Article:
December 7, 2017

In a 2017 study published in the prestigious journal Social Forces, sociologist Matthijs Kalmijn makes a valuable contribution to research probing the health effects associated with marriage. His study, “The Ambiguous Link between Marriage and Health: A Dynamic Reanalysis of Loss and Gain Effects,” is a solid study with an unusual approach to the topic. Unlike most research in this field, it takes into account that people are at risk for divorce once they marry, and finds that the health risks of a possible divorce are larger than the health benefits of marriage. But it is also a study that can easily be misinterpreted to claim that a large body of research documenting the positive, protective health effects of marriage is bunk. That is what a New York Times columnist did when she got a hold of the study.

But first, a brief summary. Kalmijn used a large, nationally-representative sample of households in Switzerland followed for 16 years. He looked at marital transitions – marriages and divorces – to examine how entrances into, and exits out of, marriage impacted mental and physical health. He concludes that health gains from entry into marriage are small and do not accumulate over time (given high rates of premarital cohabitation, it’s not surprising that marriage entrance gains now are muted). He finds, however, that health losses from exiting marriage (i.e., divorce) are about three times larger than health benefits gained from marriage, although he finds substantial adjustment and recovery from the negative health effects of divorce over time. Also, he finds that the health effects are strongest for reports of general life satisfaction, more moderate for mental health (i.e., depression), and weak or absent for physical health (self-reported general health).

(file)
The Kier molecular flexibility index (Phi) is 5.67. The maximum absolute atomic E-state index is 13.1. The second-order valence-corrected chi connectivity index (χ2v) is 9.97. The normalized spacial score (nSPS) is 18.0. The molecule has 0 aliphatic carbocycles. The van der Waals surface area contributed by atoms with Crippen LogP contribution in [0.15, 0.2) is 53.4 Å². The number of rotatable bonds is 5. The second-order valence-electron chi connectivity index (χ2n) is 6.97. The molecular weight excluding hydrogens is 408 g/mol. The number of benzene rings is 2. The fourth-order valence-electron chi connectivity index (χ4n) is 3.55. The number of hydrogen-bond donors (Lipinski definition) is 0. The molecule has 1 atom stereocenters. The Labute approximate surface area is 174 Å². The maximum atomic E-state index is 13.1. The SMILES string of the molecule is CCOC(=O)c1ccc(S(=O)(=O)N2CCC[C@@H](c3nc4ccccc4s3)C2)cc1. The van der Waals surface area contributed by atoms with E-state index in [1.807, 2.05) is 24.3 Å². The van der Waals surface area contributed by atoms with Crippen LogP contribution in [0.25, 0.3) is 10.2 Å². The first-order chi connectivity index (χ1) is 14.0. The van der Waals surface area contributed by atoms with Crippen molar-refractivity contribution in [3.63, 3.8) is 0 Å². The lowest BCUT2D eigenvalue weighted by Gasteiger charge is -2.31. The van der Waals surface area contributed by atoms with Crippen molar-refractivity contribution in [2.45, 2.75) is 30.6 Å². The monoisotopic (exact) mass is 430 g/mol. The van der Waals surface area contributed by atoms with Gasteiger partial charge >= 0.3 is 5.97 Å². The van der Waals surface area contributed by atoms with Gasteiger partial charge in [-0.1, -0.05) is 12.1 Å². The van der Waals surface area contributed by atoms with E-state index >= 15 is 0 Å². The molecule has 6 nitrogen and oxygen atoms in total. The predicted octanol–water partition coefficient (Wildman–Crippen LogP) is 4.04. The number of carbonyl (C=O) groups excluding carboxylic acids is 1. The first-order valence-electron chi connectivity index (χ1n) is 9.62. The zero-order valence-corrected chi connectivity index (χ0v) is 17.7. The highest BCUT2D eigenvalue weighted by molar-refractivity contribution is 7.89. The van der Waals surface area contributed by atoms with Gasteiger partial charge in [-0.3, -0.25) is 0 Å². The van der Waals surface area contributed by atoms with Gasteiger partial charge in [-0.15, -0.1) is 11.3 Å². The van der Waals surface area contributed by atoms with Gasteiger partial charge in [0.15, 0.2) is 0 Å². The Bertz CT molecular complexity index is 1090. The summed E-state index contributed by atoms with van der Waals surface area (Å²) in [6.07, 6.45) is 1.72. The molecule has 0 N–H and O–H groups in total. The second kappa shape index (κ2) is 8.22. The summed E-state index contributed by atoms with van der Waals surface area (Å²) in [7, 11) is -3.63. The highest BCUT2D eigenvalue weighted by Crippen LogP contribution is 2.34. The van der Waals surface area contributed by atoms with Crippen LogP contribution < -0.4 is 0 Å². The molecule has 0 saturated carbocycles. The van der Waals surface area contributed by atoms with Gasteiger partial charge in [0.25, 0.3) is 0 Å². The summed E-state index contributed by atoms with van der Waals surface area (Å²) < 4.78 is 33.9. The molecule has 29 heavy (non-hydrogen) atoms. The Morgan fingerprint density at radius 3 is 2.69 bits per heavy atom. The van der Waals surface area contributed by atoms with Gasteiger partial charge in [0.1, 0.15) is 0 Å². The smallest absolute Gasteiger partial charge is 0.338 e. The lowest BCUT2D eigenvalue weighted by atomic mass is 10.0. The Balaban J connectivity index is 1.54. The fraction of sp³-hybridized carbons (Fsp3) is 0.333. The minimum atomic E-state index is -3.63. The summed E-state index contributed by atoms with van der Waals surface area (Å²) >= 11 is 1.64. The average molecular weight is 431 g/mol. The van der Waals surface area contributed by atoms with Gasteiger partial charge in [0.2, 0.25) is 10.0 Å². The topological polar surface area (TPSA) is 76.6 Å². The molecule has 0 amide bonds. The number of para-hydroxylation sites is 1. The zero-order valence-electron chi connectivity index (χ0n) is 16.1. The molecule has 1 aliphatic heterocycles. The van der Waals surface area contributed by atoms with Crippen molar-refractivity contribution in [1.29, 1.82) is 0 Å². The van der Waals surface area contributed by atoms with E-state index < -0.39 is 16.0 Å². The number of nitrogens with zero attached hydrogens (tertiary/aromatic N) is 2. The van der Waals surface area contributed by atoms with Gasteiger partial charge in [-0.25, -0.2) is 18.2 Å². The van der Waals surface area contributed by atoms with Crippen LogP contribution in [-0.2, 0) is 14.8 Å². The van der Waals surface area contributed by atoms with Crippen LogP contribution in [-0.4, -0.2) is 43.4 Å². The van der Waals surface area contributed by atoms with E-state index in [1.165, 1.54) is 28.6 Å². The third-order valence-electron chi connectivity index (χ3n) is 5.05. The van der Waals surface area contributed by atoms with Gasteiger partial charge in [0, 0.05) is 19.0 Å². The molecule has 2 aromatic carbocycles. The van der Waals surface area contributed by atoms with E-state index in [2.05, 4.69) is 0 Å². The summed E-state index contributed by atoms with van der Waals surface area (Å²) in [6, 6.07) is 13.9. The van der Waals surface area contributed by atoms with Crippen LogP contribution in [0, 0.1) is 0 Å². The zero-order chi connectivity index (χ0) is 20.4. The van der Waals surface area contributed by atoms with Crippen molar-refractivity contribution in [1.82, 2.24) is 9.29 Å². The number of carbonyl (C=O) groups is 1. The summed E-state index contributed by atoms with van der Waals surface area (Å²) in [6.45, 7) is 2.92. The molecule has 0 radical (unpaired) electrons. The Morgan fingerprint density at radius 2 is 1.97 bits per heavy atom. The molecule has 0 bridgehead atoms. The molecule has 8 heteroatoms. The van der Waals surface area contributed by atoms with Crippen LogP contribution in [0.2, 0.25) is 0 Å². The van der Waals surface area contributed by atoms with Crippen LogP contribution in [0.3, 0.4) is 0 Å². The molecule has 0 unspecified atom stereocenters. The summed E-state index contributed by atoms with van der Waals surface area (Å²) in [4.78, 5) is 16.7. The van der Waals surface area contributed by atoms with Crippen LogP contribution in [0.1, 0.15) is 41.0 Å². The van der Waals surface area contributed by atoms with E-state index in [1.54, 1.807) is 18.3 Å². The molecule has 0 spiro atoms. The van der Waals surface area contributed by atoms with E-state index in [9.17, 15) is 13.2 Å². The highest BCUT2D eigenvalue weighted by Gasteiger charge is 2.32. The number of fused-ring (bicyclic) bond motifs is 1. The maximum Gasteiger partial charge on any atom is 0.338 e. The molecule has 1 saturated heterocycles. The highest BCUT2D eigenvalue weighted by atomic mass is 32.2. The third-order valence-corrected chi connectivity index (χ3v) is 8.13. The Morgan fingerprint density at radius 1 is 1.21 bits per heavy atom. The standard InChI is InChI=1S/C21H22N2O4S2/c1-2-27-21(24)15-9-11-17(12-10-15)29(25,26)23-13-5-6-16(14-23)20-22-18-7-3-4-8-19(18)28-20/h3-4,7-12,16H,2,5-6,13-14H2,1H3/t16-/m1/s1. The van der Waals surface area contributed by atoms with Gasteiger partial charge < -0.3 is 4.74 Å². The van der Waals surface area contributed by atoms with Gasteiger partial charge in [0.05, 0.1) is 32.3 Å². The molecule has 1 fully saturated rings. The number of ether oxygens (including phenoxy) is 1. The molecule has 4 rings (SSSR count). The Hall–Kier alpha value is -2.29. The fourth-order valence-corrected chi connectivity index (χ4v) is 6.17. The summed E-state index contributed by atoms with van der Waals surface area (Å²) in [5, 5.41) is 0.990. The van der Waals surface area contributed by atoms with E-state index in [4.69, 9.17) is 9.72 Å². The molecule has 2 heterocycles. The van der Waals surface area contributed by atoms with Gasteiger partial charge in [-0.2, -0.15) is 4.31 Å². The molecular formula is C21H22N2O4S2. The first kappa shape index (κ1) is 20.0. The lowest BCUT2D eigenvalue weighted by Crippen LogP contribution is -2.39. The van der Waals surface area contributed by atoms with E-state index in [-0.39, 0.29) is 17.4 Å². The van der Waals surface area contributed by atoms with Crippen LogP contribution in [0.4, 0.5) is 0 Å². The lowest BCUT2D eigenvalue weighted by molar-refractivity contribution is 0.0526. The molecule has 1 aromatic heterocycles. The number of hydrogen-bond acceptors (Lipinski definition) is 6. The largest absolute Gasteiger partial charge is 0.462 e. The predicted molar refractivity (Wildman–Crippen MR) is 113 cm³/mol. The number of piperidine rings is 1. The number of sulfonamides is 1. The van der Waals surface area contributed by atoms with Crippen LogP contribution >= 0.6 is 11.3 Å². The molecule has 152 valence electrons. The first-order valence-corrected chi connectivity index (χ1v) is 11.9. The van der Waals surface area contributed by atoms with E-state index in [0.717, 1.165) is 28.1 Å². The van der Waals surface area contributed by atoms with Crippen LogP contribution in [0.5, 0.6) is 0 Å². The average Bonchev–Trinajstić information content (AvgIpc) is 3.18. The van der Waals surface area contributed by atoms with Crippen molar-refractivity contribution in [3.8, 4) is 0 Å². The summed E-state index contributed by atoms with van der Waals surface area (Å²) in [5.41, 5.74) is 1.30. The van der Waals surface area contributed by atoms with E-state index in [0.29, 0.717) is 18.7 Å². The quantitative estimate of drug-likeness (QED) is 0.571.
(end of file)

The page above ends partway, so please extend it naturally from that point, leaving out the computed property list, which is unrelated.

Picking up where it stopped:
Kalmijn does not dismiss the extensive body of research that documents how marriage serves as a protective factor for health; rather, he questions how big those effects are. Kalmijn hypothesized that gains and losses should be larger, and should accumulate, if marriage is a clear health protective factor. Nevertheless, as a careful scientist, he is sensitive to the limitations of his study. First, he studied Swiss adults, while most similar research has been done with American samples. He acknowledges that the Swiss are much more likely than Americans to say marriage is an outdated institution and marriage “has a higher status and possibly a stronger protective function in the United States than in Europe.” Moreover, he notes that Switzerland has a low divorce rate and a large social safety net, so divorce there does not hold the same economic or even social consequences as it does in the United States. Thus, the health benefits of marriage would likely be less in Switzerland than in the United States.